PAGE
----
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[whitespace] Crime and Sacrament

Hitchcock's religious thriller 'I Confess' winds up two Gypsy Cinema events this weekend

By Richard von Busack

ABOUT 500 DRIVE-IN SCREENS are left in North America, and the only way the custom of seeing movies outdoors survives in the year 2000 is through sheer sentiment. Fortunately, that sentiment is alive in San Jose. Summer's outdoor screenings hosted by Gypsy Cinema have outgrown several earlier venues and are now moving on to new, larger locations. This weekend is a double shot of Gypsy Cinema in two locations. First, there's Friday's regularly scheduled screening on the grounds of the recently renamed History Park (formerly the San Jose Historical Museum), for a bring-your-own-chair revival of John Sturges' The Magnificent Seven, the wide-screen adaptation of Kurosawa's The Seven Samurai, with Charles Bronson, Yul Brynner, and Steve "Tao of Steve" McQueen.

More interesting perhaps is the Sunday night showing of Hitchcock's Bressonish I Confess. It's scheduled to be projected on a screen at the back of the St. Joseph Cathedral in downtown San Jose and watched from the lawn at the rear.

At first, the 1952 film seems to be a straightforward mystery, with the old favorite Hitchcock theme of an innocent man accused. In Canada, a priest named Father Michael hears the confession of his sexton (Otto E. Hasse) who has committed a murder. The priest's vow of silence in the confessional keeps him from informing the police--a plot point Protestants may not understand, as Hitchcock complained to François Truffaut years later. The padre is the best suspect, and he's jailed.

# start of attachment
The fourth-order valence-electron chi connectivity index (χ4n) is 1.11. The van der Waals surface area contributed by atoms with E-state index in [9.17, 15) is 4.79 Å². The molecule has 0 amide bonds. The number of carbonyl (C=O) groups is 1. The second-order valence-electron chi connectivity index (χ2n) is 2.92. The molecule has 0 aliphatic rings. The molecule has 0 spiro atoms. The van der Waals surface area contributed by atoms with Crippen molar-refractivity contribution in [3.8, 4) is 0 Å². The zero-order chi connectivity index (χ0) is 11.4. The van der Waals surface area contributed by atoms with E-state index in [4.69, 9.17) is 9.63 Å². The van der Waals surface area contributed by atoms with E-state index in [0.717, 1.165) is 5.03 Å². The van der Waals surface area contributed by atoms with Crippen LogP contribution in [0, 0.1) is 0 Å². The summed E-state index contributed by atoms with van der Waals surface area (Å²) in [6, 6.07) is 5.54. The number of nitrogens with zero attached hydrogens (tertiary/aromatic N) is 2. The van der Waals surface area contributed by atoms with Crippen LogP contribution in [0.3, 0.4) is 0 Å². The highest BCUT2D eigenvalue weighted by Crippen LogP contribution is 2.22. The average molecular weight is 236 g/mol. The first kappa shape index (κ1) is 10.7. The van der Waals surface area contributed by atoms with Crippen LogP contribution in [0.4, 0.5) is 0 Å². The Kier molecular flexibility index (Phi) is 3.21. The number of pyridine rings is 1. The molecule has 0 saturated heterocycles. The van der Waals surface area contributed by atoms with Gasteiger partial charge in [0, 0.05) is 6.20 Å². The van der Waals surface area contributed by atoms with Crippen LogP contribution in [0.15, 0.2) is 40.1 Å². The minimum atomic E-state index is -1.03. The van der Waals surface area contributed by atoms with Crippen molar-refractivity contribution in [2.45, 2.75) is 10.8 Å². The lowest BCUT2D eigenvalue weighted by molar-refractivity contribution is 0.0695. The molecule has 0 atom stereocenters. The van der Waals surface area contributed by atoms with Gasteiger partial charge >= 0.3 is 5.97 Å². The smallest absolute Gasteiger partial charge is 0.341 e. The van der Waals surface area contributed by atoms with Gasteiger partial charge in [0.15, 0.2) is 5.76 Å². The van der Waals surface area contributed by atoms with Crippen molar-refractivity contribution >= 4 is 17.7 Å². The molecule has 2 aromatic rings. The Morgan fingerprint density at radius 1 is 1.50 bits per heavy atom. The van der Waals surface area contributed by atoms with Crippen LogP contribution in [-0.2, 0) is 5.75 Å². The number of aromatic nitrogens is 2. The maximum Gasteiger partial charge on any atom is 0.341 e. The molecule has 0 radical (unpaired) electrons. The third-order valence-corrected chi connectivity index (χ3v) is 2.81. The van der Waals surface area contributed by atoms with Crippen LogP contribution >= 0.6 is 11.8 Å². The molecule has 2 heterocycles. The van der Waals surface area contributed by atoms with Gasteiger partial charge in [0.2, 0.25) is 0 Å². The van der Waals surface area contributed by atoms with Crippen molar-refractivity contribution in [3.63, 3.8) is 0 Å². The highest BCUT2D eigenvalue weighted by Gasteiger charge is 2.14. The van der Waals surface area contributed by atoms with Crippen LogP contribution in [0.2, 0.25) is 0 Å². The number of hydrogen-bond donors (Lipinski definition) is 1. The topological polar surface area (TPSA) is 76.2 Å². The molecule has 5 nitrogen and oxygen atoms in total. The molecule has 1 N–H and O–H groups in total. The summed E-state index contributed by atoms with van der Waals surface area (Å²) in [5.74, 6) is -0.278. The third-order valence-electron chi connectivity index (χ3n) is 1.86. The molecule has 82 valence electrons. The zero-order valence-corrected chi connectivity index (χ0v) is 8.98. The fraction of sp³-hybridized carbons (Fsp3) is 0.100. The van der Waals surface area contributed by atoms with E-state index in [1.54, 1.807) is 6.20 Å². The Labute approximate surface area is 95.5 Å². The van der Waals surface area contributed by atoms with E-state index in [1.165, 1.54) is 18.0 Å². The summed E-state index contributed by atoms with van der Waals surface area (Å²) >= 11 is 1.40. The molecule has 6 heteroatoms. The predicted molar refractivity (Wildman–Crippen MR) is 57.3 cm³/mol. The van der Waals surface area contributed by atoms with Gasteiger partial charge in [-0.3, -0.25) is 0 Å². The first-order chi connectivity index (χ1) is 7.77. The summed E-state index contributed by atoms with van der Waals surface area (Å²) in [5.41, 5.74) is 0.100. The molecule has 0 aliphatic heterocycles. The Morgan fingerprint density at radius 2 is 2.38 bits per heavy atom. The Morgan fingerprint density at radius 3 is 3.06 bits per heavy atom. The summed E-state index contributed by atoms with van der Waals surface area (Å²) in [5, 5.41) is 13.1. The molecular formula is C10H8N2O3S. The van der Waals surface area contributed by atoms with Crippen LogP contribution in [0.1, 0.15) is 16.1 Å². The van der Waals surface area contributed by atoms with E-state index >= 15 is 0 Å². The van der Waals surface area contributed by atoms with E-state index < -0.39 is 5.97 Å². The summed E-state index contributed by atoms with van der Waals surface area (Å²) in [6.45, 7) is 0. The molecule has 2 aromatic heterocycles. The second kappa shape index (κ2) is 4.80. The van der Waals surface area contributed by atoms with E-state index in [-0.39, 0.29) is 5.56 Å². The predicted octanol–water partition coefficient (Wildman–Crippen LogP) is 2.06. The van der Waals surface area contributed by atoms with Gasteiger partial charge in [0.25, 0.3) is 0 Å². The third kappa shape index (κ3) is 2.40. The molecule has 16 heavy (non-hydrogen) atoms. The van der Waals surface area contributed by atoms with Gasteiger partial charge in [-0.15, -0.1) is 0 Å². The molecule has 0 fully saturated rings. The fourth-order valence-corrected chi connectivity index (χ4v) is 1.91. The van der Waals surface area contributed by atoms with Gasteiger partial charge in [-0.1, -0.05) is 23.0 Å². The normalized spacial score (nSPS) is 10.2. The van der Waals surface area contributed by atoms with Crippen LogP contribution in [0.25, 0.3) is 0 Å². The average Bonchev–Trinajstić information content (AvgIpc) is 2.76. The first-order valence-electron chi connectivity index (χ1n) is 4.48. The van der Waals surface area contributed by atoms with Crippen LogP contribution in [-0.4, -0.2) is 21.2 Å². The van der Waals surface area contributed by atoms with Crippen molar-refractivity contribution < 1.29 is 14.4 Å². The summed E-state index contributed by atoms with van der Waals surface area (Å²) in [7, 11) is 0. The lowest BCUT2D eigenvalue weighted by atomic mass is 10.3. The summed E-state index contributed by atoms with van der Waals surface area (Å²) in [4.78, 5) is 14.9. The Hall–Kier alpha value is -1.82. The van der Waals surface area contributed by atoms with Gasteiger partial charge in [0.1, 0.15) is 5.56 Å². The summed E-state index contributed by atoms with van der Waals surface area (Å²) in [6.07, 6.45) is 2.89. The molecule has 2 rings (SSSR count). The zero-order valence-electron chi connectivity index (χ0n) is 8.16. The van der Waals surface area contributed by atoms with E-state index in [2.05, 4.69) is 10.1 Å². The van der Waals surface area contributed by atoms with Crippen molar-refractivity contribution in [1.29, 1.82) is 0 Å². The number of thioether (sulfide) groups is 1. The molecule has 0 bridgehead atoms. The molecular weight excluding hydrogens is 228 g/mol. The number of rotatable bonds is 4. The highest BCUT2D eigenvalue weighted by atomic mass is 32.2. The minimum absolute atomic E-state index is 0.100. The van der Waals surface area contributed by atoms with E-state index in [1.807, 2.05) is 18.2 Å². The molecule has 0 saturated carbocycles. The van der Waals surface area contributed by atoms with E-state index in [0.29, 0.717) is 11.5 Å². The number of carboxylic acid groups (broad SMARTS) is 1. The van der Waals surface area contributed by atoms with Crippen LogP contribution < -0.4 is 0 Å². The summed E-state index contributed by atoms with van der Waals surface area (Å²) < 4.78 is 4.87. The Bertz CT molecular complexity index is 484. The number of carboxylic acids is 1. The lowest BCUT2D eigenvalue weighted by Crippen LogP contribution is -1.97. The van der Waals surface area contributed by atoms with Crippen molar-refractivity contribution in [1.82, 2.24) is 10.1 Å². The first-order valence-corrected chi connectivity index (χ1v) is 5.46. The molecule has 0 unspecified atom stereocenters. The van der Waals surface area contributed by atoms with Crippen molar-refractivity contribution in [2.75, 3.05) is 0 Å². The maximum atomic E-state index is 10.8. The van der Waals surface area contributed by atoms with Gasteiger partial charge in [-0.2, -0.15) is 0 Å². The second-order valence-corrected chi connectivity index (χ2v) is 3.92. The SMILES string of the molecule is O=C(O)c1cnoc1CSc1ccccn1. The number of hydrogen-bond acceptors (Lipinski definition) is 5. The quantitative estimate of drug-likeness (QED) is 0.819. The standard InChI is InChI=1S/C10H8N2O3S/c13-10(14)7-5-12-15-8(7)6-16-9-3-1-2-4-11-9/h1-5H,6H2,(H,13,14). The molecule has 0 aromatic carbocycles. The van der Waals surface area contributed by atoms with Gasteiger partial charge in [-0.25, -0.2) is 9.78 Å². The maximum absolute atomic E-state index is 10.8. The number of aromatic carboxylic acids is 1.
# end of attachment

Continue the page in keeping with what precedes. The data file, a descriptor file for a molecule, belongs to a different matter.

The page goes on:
I Confess is good stuff, if undervillained--there's a reason why Otto E. Hasse isn't a household name. What makes I Confess especially interesting is the atmosphere. It was shot in Quebec City, a gritty, poor, serious place, which can be a picturesque locale--Alain Rudolph used it as a double, albeit it a dark double, for Paris in his film The Moderns. However in the '50s, in Quebec, church and state were partners--occasionally to the point of scandal, as when the government covered up a case of priestly rapine, as told in the Canadian film The Boys of Saint Vincent. Hitchcock, a practicing, guilty-to-the-marrow Catholic, must have been a bundle of nerves in such a holy country. The many church towers of the town are shot at off-plumb angles that make them look as if they're about to swat the viewer. When Father Michael (Montgomery Clift at his most tormented) stands trial, it's in a courtroom dominated by an enormous crucifix. On the one hand, the cross may comfort a troubled priest. To the secular viewer, a cross in a courtroom suggests that the judges consider themselves the instruments of God--and that the proceedings aren't a fair trial, but an inquisition. Seeing this film on the grounds of a Catholic church has to be one of the most complex viewing experiences you'll ever have.

Gypsy Cinema screens The Magnificent Seven at dusk on Friday, Sept 15, at History Park, formerly the San Jose Historical Museum, 1600 Senter Rd, San Jose; I Confess plays at dusk on Sunday, Sept 17, at St. Joseph's Cathedral, Market and San Carlos streets, San Jose. Free. Bring your own lounge chair; no outside food or drink allowed. 408.286.1313.

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From the September 14-20, 2000 issue of Metro, Silicon Valley's Weekly Newspaper.

Copyright © 2000 Metro Publishing Inc. Metroactive is affiliated with the Boulevards Network.

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